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Books for those in ministry organizations who desire to take their leadership, teams, governance, and ministry effectiveness to the next level.

03 May '10

Church Board Development

Posted by T.J. Addington in church boards
One of the key ongoing commitments of a good governance board is that of improving its work. In fact, most non-profit boards actually have a board development committee whose mandate it is to help the board grow, develop, become more knowledgeable board members and perform at a higher level.


Church boards ought to take a page from that playbook. While they often evaluate the senior pastor (which is good) they rarely evaluate themselves (which is bad). Governance or leadership is serious business and its quality determines the quality of the ministry of the church. Yet few church boards have a plan for ongoing development.


There are any number of areas where church boards can improve their effectiveness: Here are a number to consider.


1. Are we clear as to what our job is? Are we here to keep tabs on the pastor? Are we hear to guard the status quo? Are we here to move the ministry of the church down the field in line with a core ministry philosophy? Do we know why we are here and do all of our board members abide by the same premise?


2. Do we have efficient and effective meetings? Does each meeting have a clear agenda? Do we stay on task and avoid rabbit trails? Are we dealing with the truly big ministry rocks rather than the pebbles that someone else could be dealing with? Is the board chair given the authority to plan and lead effective meetings?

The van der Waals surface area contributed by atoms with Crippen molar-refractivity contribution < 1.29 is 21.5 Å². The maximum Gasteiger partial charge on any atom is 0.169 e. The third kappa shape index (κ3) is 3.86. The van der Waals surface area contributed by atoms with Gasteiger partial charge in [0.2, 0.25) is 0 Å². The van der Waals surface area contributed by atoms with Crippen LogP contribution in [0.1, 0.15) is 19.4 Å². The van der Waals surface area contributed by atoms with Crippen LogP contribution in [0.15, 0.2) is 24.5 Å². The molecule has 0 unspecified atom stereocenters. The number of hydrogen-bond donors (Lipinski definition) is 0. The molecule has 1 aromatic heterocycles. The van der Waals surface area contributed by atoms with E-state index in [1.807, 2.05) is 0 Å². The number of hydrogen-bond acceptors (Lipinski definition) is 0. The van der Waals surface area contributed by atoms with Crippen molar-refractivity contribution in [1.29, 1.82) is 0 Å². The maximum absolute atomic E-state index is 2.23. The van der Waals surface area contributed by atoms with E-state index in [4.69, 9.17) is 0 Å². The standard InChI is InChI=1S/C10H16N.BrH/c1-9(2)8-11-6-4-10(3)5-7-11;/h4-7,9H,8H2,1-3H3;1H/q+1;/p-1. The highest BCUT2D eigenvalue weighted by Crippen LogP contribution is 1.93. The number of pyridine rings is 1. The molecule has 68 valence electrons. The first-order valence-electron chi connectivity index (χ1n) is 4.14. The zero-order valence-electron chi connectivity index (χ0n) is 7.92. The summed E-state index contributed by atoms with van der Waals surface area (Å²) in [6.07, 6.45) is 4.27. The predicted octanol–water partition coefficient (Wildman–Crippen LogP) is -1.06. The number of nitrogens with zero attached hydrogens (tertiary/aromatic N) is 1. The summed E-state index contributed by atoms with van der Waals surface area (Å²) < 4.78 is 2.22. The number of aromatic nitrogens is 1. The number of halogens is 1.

3. Do we have healthy relationships on the board and do we practice biblical conflict resolution? Are we able to have robust discussion at board meetings without personal attacks or hidden agendas. Do board members keep conversations from the board room confidential? Do we have a means of dealing with rogue board members who have their own agendas and keep the board from moving forward?


4. Do we have an efficient decision making progress or are we constantly rehashing decisions that have already been made? Are we easily intimidated by loud voices in the congregation who may disagree with decisions of the board. Do all board members support decisions made?


5. Do we spend quality time in prayer and biblical reflection around critical issues of ministry or are we so focused on day to day issues that we never get there. Is the spiritual temperature of the board high or low? What evidence is there to support our conclusion?


6. Do we have a really good plan for choosing the very best people for our board or are we at the whim of a process that leaves our board open to unqualified and uncooperative members who drive their own agendas. How do we guard our gate of leadership? How could we do it better?


Board development can change the effectiveness of church boards and change the experience that individuals have in serving on it. If you do not do board development on an ongoing basis, I would urge you to seriously consider it.